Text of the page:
buy now Google is open-sourcing Google Earth Enterprise (GEE)! It is rare for a quarterly publication to be able to publish “news,” so we are thrilled to do so. Google does very little outreach; they quietly publish news on their developer blogs, and gradually, people notice.
In our Fall 2015 issue, when we learned that Google was going to stop supporting GEE, we knew that many people would be looking for ways to ll that gap. Matteo Luccio took on the task of writing our ongoing series of articles called “Filling the Gap,” which includes in each issue first-person interviews with about three companies offering various solutions, platforms, and game-changing technologies. Since then, we have featured AGI’s Cesium, Esri’s ArcGIS Earth, Luciad, PIXIA, CartoDB, Skyline Software Systems, Galdos Systems, BAE Systems, VRICON, Mapbox, and DigitalGlobe.
In this issue, the article, we feature Earthvisionz, PYXIS Innovation, and Hexagon, all offering different options for companies and orga- nizations that will no longer use GEE. Of course, some of them will now be able to continue using GEE’s open-source version.
We regularly publish articles about the work towards attaining the U.N.’s Sustainable Development Goals. In Hans-Peter Plag’s regular column, “On the Edge,” he offers ideas on how the SDGs can be achieved, beginning here. The work of the Group on Earth Observations, and GEOSS, and all the others is so important, as the nations of the world work together to eradicate hunger and poverty, for example.
DigitalGlobe partnered with Geospatial Media to publish, “Transforming Our World: Geospatial Information Key to Achieving the 2030 Agenda for Sustainable Development” (http://bit.ly/2GeoSDGs) with knowledge partners GEO (Group on Earth Observations) and UN-GGIM (United Nations-Global Geospatial Information Management). The report shows how geospatial information is relevant to reaching almost all of the 17 goals.
Much of what our government provides and does for the citizens of this country is at risk, due to the new administration in Washington. For example, they want the U.S. to leave the U.N. This would be devastating for many reasons. So much incredible work is being done by so many highly capable people around the world, and it’s essential that the U.S. remain part of this work.
Prior to taking over this magazine in 2003, I had little knowledge of the extent to which our government contributes to society, such as with technologies like GPS, which was created by the U.S. Air Force in the mid-1990s, and is available to anyone, including businesses, to completed all kinds of products. In fact, GPS is the backbone of all location-based data and apps—including being an essential component within our Smartphones, enabling not only real-time traffic in maps, but also all the customized information that you get from your phone related to where you are. We cover this in LBx Journal; watch for LBx news in 2017.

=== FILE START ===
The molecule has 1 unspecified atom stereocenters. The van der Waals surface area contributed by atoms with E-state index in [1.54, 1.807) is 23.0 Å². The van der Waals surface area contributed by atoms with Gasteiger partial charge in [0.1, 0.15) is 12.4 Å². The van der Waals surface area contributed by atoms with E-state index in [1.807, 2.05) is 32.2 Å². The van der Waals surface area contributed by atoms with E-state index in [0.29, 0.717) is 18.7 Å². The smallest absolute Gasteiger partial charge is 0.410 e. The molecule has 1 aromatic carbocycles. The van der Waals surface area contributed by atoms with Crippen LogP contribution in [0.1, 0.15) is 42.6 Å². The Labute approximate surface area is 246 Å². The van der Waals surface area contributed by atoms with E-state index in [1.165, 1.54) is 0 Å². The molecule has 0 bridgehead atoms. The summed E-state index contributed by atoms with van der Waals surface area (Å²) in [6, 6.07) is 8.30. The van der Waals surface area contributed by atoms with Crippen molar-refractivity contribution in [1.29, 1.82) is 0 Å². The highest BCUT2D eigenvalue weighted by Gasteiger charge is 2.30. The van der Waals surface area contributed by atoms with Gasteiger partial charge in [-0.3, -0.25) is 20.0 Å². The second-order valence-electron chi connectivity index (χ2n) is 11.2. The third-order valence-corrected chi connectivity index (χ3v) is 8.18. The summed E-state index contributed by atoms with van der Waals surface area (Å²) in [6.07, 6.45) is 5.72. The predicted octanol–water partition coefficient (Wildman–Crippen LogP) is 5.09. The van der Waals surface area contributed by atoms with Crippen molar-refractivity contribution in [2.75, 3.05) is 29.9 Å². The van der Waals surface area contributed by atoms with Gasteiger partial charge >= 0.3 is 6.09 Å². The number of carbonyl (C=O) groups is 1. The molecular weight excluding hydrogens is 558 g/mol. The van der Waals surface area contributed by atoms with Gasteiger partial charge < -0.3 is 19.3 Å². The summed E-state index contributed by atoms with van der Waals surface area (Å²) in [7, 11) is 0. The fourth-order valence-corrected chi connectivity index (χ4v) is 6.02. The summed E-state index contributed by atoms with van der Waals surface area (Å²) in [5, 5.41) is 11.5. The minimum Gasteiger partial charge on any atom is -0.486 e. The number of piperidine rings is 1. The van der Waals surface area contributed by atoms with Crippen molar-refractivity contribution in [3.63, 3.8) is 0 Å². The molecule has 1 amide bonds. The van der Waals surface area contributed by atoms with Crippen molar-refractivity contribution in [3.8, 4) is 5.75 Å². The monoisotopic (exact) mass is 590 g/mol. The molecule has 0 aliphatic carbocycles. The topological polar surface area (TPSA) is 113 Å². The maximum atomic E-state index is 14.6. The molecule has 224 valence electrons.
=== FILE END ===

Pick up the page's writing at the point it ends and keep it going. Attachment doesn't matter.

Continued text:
I have always believed in freedom of the press, which now seems at risk, and also, I believe in the absolute responsibility of the press to publish the truth. These are very uncertain, even frightening times, because with the Internet, anyone can publish anything, and people often post opinions as facts, or “alternative facts,” to quote one senior administration official. There is no such thing as “alternative facts” for those of us who have integrity.
I am taking a stand as a member of the press. Granted, my company and publications are niche, and targeted, and therefore smaller in number, but we are global in reach and in perspective. I have always stood on the principle of editorial integrity. This concept includes publishing facts and truth. Yet, it goes beyond that. Editorial integrity means that we publish as objectively as humanly possible the information that our readership needs to know, beholden only to readers, not to advertisers. We provide a vehicle for sponsors’ messages, which do not affect content of the articles. That is editorial integrity.